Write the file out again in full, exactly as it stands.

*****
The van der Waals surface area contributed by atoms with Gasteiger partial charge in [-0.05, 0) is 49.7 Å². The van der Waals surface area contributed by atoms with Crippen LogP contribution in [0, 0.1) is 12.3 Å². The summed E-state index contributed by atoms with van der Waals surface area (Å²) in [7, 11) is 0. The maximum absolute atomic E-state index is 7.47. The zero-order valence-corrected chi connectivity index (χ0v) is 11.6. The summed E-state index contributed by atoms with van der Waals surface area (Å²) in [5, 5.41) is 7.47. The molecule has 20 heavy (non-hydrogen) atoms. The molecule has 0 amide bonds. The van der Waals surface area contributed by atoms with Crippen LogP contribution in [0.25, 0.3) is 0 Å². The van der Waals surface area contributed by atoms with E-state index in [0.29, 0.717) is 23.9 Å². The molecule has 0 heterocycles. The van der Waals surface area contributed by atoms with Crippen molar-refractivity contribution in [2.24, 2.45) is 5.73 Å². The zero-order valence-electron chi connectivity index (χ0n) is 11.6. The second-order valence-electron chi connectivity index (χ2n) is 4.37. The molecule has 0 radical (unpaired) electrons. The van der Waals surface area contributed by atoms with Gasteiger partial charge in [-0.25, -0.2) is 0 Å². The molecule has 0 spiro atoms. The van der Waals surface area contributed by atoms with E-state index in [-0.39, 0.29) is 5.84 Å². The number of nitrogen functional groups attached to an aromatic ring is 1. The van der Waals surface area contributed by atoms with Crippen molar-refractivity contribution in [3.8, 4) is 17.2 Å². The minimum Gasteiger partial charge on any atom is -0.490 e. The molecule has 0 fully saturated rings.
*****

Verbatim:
The van der Waals surface area contributed by atoms with Gasteiger partial charge in [-0.05, 0) is 49.7 Å². The van der Waals surface area contributed by atoms with Crippen LogP contribution in [0, 0.1) is 12.3 Å². The summed E-state index contributed by atoms with van der Waals surface area (Å²) in [7, 11) is 0. The maximum absolute atomic E-state index is 7.47. The zero-order valence-corrected chi connectivity index (χ0v) is 11.6. The summed E-state index contributed by atoms with van der Waals surface area (Å²) in [5, 5.41) is 7.47. The molecule has 20 heavy (non-hydrogen) atoms. The molecule has 0 amide bonds. The van der Waals surface area contributed by atoms with Crippen LogP contribution in [0.25, 0.3) is 0 Å². The van der Waals surface area contributed by atoms with E-state index in [0.29, 0.717) is 23.9 Å². The molecule has 0 heterocycles. The van der Waals surface area contributed by atoms with Crippen molar-refractivity contribution in [2.24, 2.45) is 5.73 Å². The zero-order valence-electron chi connectivity index (χ0n) is 11.6. The second-order valence-electron chi connectivity index (χ2n) is 4.37. The molecule has 0 radical (unpaired) electrons. The van der Waals surface area contributed by atoms with Gasteiger partial charge in [-0.25, -0.2) is 0 Å². The molecule has 0 spiro atoms. The van der Waals surface area contributed by atoms with E-state index in [-0.39, 0.29) is 5.84 Å². The number of nitrogen functional groups attached to an aromatic ring is 1. The van der Waals surface area contributed by atoms with Crippen molar-refractivity contribution in [3.8, 4) is 17.2 Å². The minimum Gasteiger partial charge on any atom is -0.490 e. The molecule has 0 fully saturated rings.